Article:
In terms of actual gameplay, LCS plays more like GTA III, but it has qualities of San Andreas. The cars are heavy and fast, lacking much of the 'floaty' physics of the older games. Obviously the sports cars and motorcycles are almost impossible to handle at high speeds, and can flip out, blow up, and skid out easier than a mini-van or limousine. The return of GTA to PS2 means the control scheme is much improved compared to PSP ? while it was decent there definitely were problems. If there's anything in the PS2 version that's far better than PSP, this is it. Now it feels much more natural ? drive-bys and the delivery missions are easier thanks to the shoulder buttons, the 2nd analog stick gives you camera control rather than fighting with the shoulder buttons on PSP all the time. The San Andreas-style targeting is refined and useful, but still needs some work to avoid targeting the wrong people. The important carryover from San Andreas is the health meter built into the target lock, so you know how much you have left to take an enemy out.

The PSP version of Liberty City Stories had one thing that no console version had ? multiplayer. Many were expecting it to make an appearance when coming to PS2, perhaps with online play to compliment it...but that's not the case. The multiplayer is gone, as Rockstar wished to keep at least one thing exclusive to PSP. But rest assured, this is the only thing that's been removed that could have still worked on PS2, and while yes the game feels like a step back from the huge San Andreas, it's still a new GTA, albeit in a familiar city. For some this might feel small and limiting, taking freedom away from a franchise that made freedom in gaming hip and clich?. But others will find the game to be more focused and direct, with enough non-story activities to pass time when the main game ends. Remembering that on PSP this is uncharted territory is vital to 'getting' what made the game special, and on PS2 it's not special, but instead just a fun, solid entry into the GTA universe that sheds light on many things you'll see later in Grand Theft Auto III.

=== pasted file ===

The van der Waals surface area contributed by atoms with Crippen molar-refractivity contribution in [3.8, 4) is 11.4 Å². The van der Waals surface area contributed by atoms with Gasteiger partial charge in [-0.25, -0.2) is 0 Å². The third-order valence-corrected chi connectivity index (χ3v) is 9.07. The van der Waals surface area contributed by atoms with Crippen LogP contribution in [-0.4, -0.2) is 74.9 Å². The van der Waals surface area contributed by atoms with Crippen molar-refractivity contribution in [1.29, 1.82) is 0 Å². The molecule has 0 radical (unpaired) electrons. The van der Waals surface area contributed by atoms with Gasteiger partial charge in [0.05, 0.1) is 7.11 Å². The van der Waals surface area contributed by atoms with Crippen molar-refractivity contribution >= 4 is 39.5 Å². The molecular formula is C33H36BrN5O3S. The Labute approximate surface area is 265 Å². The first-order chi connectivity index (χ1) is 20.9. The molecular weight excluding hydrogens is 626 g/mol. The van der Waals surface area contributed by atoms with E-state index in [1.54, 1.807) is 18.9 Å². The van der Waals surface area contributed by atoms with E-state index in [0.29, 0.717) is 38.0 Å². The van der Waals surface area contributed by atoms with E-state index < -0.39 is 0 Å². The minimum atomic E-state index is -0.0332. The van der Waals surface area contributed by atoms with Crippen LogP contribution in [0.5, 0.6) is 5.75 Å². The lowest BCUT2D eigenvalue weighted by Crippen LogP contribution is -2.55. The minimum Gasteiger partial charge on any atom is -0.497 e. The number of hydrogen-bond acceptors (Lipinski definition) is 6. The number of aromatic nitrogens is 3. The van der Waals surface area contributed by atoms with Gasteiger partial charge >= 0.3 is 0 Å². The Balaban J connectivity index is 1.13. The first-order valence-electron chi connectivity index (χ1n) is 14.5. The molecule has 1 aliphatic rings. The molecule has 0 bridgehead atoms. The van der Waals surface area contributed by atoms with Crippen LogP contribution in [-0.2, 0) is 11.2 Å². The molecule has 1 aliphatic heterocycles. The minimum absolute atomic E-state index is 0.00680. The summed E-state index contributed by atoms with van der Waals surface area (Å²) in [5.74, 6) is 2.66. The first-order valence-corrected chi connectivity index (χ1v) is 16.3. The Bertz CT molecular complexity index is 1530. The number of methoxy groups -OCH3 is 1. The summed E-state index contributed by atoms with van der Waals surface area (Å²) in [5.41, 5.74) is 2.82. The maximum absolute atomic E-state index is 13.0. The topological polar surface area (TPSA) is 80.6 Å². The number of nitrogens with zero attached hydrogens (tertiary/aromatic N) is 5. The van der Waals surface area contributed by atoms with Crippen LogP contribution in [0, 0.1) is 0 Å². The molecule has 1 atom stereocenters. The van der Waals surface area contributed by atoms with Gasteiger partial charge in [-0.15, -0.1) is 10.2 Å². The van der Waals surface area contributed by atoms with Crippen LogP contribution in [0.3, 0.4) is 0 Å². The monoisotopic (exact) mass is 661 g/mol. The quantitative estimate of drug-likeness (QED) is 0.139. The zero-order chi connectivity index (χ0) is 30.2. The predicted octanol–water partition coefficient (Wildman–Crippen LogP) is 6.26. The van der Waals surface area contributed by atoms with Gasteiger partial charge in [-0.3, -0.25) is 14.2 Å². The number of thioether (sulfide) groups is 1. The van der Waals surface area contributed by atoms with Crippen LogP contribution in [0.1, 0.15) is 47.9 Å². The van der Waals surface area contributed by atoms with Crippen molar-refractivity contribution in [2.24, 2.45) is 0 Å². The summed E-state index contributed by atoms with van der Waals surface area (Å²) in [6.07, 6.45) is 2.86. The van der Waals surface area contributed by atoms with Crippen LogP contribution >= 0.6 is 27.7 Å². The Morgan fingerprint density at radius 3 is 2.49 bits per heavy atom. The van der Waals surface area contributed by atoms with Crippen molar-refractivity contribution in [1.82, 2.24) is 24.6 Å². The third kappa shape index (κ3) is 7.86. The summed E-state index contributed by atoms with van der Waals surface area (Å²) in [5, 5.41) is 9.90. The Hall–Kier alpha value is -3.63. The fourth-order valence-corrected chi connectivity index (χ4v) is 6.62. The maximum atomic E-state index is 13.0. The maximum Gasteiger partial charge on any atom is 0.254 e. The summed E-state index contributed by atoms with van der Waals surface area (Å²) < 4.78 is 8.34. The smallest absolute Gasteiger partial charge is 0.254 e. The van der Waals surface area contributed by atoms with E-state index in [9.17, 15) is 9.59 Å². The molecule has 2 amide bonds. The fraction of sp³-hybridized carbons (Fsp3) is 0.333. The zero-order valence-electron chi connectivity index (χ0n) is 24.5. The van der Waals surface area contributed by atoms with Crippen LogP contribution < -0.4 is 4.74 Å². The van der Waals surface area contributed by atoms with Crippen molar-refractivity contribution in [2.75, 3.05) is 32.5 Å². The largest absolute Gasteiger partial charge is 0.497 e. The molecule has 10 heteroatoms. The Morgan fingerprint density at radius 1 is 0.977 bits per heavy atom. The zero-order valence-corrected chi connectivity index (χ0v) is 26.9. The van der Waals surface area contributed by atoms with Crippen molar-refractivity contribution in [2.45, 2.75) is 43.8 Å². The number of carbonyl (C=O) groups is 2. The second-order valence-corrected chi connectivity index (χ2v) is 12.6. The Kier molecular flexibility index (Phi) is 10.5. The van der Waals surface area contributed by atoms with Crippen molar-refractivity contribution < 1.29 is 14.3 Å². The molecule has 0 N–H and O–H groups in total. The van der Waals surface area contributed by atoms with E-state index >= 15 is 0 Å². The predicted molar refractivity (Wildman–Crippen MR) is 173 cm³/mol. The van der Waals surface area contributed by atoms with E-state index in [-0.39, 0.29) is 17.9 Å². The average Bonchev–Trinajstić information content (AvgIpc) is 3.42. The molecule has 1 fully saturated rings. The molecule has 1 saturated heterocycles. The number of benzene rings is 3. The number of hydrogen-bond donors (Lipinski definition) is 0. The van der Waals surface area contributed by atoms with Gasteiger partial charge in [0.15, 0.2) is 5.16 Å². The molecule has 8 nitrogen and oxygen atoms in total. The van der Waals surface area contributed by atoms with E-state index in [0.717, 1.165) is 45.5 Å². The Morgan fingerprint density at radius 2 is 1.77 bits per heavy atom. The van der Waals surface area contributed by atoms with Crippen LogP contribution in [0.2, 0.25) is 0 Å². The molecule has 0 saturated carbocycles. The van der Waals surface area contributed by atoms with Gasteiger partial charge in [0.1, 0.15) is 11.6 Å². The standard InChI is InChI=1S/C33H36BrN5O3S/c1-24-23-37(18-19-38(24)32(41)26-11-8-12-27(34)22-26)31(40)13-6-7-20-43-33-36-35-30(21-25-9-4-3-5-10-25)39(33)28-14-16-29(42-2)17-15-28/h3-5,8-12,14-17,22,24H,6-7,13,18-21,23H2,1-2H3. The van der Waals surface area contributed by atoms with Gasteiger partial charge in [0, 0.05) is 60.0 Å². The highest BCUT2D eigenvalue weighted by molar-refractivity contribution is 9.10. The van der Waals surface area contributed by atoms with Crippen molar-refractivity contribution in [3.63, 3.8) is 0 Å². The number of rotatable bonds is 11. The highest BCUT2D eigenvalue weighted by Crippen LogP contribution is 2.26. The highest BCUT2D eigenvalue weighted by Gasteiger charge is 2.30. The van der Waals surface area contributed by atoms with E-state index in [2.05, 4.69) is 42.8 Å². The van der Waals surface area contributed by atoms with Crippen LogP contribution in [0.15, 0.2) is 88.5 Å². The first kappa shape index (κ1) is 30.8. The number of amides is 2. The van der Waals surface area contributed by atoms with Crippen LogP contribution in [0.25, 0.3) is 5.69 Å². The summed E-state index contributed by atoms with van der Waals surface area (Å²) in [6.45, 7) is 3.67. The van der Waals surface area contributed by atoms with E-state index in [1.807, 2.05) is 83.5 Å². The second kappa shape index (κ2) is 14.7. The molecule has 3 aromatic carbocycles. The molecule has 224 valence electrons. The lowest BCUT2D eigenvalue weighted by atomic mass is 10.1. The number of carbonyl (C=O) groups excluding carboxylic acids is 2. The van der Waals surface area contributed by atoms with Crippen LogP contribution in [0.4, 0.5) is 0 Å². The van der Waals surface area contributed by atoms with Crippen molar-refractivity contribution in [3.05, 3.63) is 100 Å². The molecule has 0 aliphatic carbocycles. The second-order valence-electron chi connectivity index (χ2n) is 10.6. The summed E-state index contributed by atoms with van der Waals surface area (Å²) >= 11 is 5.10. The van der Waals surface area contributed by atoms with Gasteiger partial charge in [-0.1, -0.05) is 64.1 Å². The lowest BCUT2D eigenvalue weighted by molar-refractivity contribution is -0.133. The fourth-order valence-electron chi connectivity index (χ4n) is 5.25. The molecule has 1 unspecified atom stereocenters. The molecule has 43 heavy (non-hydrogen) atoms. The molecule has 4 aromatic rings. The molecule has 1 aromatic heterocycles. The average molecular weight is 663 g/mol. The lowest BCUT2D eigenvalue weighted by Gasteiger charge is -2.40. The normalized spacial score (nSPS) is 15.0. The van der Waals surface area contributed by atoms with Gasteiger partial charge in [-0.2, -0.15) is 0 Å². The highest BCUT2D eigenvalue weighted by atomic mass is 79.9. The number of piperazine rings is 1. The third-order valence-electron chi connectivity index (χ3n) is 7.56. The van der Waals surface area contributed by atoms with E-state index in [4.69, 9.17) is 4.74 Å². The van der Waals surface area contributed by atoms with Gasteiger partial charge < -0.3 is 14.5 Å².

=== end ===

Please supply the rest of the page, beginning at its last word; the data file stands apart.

The main draw to this PS2 version is now millions of people who don't own a PSP can give it a shot, and see how well the game turned out on a portable platform...and of course, make Rockstar a whole lot of money to make up for what they lost in the Hot Coffee fiasco. The move to PS2 might seem questionable, but LCS is a great game, and the return to Liberty City is huge for many people who have been wishing for the city again after Vice and the trio of cities in San Andreas (even the Leone mission to Liberty City in SA wasn't enough). Some of the characters are silly and uninteresting, but many favorites are here, in perhaps less flattering form, and some characters shed light on details missing from your last trip to Liberty. The pricing of the game at $20 covers up for the slimmed down game (compared to San Andreas), which makes it a great bargain ? name me another game that has this much play that debuted at retail for such a low price.